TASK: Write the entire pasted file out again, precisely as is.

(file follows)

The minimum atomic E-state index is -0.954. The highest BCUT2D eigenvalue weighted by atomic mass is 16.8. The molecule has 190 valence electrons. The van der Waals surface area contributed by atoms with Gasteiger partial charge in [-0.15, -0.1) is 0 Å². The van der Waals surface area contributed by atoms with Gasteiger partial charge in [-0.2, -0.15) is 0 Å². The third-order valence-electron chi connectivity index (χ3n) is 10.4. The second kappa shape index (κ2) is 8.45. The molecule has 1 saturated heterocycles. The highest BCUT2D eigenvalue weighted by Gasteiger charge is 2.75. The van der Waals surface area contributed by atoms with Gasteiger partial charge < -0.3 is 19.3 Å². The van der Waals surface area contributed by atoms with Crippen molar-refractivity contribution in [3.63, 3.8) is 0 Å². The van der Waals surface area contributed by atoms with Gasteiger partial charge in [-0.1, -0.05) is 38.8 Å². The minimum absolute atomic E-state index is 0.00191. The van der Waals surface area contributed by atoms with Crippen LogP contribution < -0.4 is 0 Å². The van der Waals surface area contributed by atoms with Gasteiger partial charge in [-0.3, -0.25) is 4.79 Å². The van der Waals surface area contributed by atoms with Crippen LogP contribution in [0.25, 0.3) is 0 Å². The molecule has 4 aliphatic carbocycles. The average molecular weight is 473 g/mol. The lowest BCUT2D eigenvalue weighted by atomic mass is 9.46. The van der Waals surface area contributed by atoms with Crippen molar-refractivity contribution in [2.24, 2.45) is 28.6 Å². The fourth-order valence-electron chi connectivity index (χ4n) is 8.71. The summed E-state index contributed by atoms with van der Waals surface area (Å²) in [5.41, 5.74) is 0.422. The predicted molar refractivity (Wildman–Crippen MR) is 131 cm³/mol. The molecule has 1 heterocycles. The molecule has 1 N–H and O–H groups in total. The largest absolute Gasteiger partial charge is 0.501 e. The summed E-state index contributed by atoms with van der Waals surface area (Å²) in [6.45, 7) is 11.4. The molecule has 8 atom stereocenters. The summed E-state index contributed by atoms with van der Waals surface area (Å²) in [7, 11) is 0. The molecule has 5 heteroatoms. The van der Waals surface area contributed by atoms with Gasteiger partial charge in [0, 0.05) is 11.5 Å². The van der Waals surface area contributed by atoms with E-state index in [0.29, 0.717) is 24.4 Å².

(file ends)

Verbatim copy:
The minimum atomic E-state index is -0.954. The highest BCUT2D eigenvalue weighted by atomic mass is 16.8. The molecule has 190 valence electrons. The van der Waals surface area contributed by atoms with Gasteiger partial charge in [-0.15, -0.1) is 0 Å². The van der Waals surface area contributed by atoms with Gasteiger partial charge in [-0.2, -0.15) is 0 Å². The third-order valence-electron chi connectivity index (χ3n) is 10.4. The second kappa shape index (κ2) is 8.45. The molecule has 1 saturated heterocycles. The highest BCUT2D eigenvalue weighted by Gasteiger charge is 2.75. The van der Waals surface area contributed by atoms with Gasteiger partial charge < -0.3 is 19.3 Å². The van der Waals surface area contributed by atoms with Crippen molar-refractivity contribution in [3.63, 3.8) is 0 Å². The van der Waals surface area contributed by atoms with Gasteiger partial charge in [-0.1, -0.05) is 38.8 Å². The minimum absolute atomic E-state index is 0.00191. The van der Waals surface area contributed by atoms with Crippen LogP contribution < -0.4 is 0 Å². The van der Waals surface area contributed by atoms with Gasteiger partial charge in [-0.3, -0.25) is 4.79 Å². The van der Waals surface area contributed by atoms with Crippen LogP contribution in [0.25, 0.3) is 0 Å². The molecule has 4 aliphatic carbocycles. The average molecular weight is 473 g/mol. The lowest BCUT2D eigenvalue weighted by atomic mass is 9.46. The van der Waals surface area contributed by atoms with Crippen molar-refractivity contribution in [2.24, 2.45) is 28.6 Å². The fourth-order valence-electron chi connectivity index (χ4n) is 8.71. The summed E-state index contributed by atoms with van der Waals surface area (Å²) in [5.41, 5.74) is 0.422. The predicted molar refractivity (Wildman–Crippen MR) is 131 cm³/mol. The molecule has 1 heterocycles. The molecule has 1 N–H and O–H groups in total. The largest absolute Gasteiger partial charge is 0.501 e. The summed E-state index contributed by atoms with van der Waals surface area (Å²) in [6.45, 7) is 11.4. The molecule has 8 atom stereocenters. The summed E-state index contributed by atoms with van der Waals surface area (Å²) in [7, 11) is 0. The molecule has 5 heteroatoms. The van der Waals surface area contributed by atoms with Gasteiger partial charge in [0, 0.05) is 11.5 Å². The van der Waals surface area contributed by atoms with E-state index in [0.29, 0.717) is 24.4 Å².